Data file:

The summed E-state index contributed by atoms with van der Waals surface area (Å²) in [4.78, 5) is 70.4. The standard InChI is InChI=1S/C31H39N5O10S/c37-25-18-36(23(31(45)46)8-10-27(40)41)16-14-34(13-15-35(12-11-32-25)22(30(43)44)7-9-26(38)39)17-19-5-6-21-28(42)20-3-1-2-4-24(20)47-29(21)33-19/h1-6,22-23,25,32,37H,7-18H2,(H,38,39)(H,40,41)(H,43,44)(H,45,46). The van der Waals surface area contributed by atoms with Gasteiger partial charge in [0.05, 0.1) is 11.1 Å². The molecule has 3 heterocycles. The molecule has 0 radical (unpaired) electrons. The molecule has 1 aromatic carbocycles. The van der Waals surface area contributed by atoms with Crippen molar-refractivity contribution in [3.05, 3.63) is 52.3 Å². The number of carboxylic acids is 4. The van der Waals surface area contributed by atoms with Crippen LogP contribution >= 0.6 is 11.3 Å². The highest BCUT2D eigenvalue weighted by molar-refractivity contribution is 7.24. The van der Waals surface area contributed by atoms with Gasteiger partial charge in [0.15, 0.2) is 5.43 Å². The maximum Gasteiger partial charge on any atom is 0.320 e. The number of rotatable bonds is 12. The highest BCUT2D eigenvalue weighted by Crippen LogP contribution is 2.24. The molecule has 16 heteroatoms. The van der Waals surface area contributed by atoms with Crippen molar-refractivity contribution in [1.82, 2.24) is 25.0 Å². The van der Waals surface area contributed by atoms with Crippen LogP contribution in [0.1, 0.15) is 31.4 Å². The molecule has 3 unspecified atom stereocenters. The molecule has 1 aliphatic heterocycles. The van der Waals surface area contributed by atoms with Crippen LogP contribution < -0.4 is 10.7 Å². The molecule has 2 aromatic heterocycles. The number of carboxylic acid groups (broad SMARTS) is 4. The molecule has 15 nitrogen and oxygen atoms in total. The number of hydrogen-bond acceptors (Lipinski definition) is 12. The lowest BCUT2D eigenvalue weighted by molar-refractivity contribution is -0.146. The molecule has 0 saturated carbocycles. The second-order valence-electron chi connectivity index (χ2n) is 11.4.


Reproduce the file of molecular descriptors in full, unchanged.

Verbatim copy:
The summed E-state index contributed by atoms with van der Waals surface area (Å²) in [4.78, 5) is 70.4. The standard InChI is InChI=1S/C31H39N5O10S/c37-25-18-36(23(31(45)46)8-10-27(40)41)16-14-34(13-15-35(12-11-32-25)22(30(43)44)7-9-26(38)39)17-19-5-6-21-28(42)20-3-1-2-4-24(20)47-29(21)33-19/h1-6,22-23,25,32,37H,7-18H2,(H,38,39)(H,40,41)(H,43,44)(H,45,46). The van der Waals surface area contributed by atoms with Gasteiger partial charge in [0.05, 0.1) is 11.1 Å². The molecule has 3 heterocycles. The molecule has 0 radical (unpaired) electrons. The molecule has 1 aromatic carbocycles. The van der Waals surface area contributed by atoms with Crippen molar-refractivity contribution in [3.05, 3.63) is 52.3 Å². The number of carboxylic acids is 4. The van der Waals surface area contributed by atoms with Crippen LogP contribution >= 0.6 is 11.3 Å². The highest BCUT2D eigenvalue weighted by molar-refractivity contribution is 7.24. The van der Waals surface area contributed by atoms with Gasteiger partial charge in [0.15, 0.2) is 5.43 Å². The maximum Gasteiger partial charge on any atom is 0.320 e. The number of rotatable bonds is 12. The highest BCUT2D eigenvalue weighted by Crippen LogP contribution is 2.24. The molecule has 16 heteroatoms. The van der Waals surface area contributed by atoms with Crippen molar-refractivity contribution in [1.82, 2.24) is 25.0 Å². The van der Waals surface area contributed by atoms with Crippen LogP contribution in [0.1, 0.15) is 31.4 Å². The molecule has 3 unspecified atom stereocenters. The molecule has 1 aliphatic heterocycles. The van der Waals surface area contributed by atoms with Crippen LogP contribution < -0.4 is 10.7 Å². The molecule has 2 aromatic heterocycles. The number of carboxylic acid groups (broad SMARTS) is 4. The molecule has 15 nitrogen and oxygen atoms in total. The number of hydrogen-bond acceptors (Lipinski definition) is 12. The lowest BCUT2D eigenvalue weighted by molar-refractivity contribution is -0.146. The molecule has 0 saturated carbocycles. The second-order valence-electron chi connectivity index (χ2n) is 11.4.